Think you and your doctor can access the latest expert knowledge about your medical condition? Think again.
Imagine you have cancer and receive chemotherapy. You develop a complication–a life-threatening blood clot, the second leading cause of death in cancer patients after the cancer itself. You’re frightened. What should your doctor do to save your life? Are there drugs available? If so, which one is best? At what dose? For how long? Will it interfere with your chemotherapy? How will you prevent a future clot? Where will you and your doctor look to find the answers to guide your treatment decisions?
You are in luck. You and your doctor don’t have to begin from scratch. In fact, an international team of experts in your very condition have reviewed all the research literature. Research which was likely tax-payer funded. Research which recruited patients like you to be volunteers in the clinical trials. At great time, effort and expense, this expert group met and debated about what is best to do in your very situation.
And extra lucky for you, this expert group after they reached a consensus wrote up their recommendations in a concise document and published it online in a major medical journal just so patients like you could one day benefit from their work—exactly what you and your doctor need to inform the next steps of your treatment
Sadly, this is where your luck runs out. Despite this wonderful life-saving document being published by a major, reputable medical journal, neither you nor your doctor has permission to read it. It is behind a website paywall and you lack access.
Welcome to the world of medical journal publishing, where a handful of corporations control public access to scientific research and evidence-based health care protocols.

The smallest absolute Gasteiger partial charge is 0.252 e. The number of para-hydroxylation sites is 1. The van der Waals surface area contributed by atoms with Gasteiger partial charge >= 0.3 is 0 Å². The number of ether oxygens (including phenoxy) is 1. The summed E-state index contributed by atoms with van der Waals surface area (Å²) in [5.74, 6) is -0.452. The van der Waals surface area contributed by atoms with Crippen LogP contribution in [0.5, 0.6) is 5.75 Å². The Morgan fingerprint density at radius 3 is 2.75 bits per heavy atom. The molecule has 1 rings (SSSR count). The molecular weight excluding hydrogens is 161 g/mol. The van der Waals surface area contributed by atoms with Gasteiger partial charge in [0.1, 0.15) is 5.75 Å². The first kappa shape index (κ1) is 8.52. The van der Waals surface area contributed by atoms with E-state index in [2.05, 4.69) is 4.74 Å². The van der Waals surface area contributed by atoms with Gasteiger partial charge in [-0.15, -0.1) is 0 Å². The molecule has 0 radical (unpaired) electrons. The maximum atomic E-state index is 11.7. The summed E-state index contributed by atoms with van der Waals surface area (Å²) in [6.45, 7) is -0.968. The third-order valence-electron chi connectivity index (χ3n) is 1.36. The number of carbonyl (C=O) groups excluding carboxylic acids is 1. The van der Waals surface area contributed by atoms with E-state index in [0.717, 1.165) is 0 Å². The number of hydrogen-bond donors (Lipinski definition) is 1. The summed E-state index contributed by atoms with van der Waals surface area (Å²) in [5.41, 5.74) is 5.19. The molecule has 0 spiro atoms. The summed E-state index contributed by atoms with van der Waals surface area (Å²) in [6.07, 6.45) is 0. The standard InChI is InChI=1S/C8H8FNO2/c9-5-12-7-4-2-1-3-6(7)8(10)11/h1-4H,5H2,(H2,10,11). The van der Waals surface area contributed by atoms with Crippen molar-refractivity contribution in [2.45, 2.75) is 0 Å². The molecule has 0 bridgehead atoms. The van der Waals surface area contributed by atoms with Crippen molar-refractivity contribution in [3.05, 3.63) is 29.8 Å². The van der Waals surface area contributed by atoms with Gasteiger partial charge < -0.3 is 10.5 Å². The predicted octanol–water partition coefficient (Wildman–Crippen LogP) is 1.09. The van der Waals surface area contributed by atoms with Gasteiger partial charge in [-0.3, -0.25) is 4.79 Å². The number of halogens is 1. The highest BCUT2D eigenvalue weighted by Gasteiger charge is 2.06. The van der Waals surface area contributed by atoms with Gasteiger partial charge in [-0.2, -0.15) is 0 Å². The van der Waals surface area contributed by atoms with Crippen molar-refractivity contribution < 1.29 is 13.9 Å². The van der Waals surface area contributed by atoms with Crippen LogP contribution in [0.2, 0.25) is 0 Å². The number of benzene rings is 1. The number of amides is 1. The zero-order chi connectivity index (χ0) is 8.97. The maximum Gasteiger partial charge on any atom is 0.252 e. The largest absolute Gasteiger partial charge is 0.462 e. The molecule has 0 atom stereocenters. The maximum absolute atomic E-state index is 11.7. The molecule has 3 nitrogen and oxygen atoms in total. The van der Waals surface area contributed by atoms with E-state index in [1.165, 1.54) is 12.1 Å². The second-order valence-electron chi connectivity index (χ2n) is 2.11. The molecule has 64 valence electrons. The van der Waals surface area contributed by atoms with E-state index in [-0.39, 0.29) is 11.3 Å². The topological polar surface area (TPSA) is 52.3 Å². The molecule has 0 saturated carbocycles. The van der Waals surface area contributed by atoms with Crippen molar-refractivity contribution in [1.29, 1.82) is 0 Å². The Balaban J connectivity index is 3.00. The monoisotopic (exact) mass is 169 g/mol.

Limited physician access
Institutional subscriptions are the most common way medical journals disseminate information and costs vary by customer. As example, the Annals of Internal Medicine quotes an annual access rate for a community library of $1,273 while the fee for a large hospital network is $6,207. This is merely for one journal subscription; there are hundreds of medical journals one must subscribe to for a comprehensive collection. As journal subscriptions rise, libraries and individuals have been forced to cut back on the depth and breadth of journals purchased.
To download individual articles, fees ranging from $30–$50 for a single article are commonly charged.
It may come as a shock to those behind ivy walls, but there are still physicians in America who own their own practice, hire their own staff, pay their own bills, and must tap their own resources to keep up with the latest medical research. Nearly half of all US physicians are self-employed.
While some physicians enjoy subscriptions provided by their academic institutions many more do not. It may come as a shock to those behind ivy walls, but there are still physicians in America who own their own practice, hire their own staff, pay their own bills, and must tap their own resources to keep up with the latest medical research. Nearly half of all physicians are self-employed and not part of a hospital or academic teaching institution, according to the American Medical Association.
These physicians do not have the benefit of enjoying the deeper pockets of a large academic institution where journals are a comparatively smaller budget line-item.
No patient access
Patients engagement is the current buzz word in health care. We patients like to be informed and proactive in our care. We call upon Dr. Google without hesitation. Medical journals are the most reliable, scientifically-sound, evidence-based source of medical information available on the internet. Yet patients cannot access them.
Publishers say they support patient access, but fail to provide a clear pathway for it.
When queried, editors of major medical journals indicated to me they will send any article to a patient upon request. Yet, they fail to mention this at all on their website nor provide instruction as to whom or how a patient can request an article. The only option offered to patients is the ‘Pay-per-view’ option, which allows only 24 hours of access to view 1 article. See the fee chart above for a sampling of fees requested of patients.
For optimal health outcomes, it takes and informed patient partnering with an informed health care provider. yet, patients are unable to access evidence-based medical information and scientific research results online. Without access to quality publications, patients cannot contribute to informed decision making.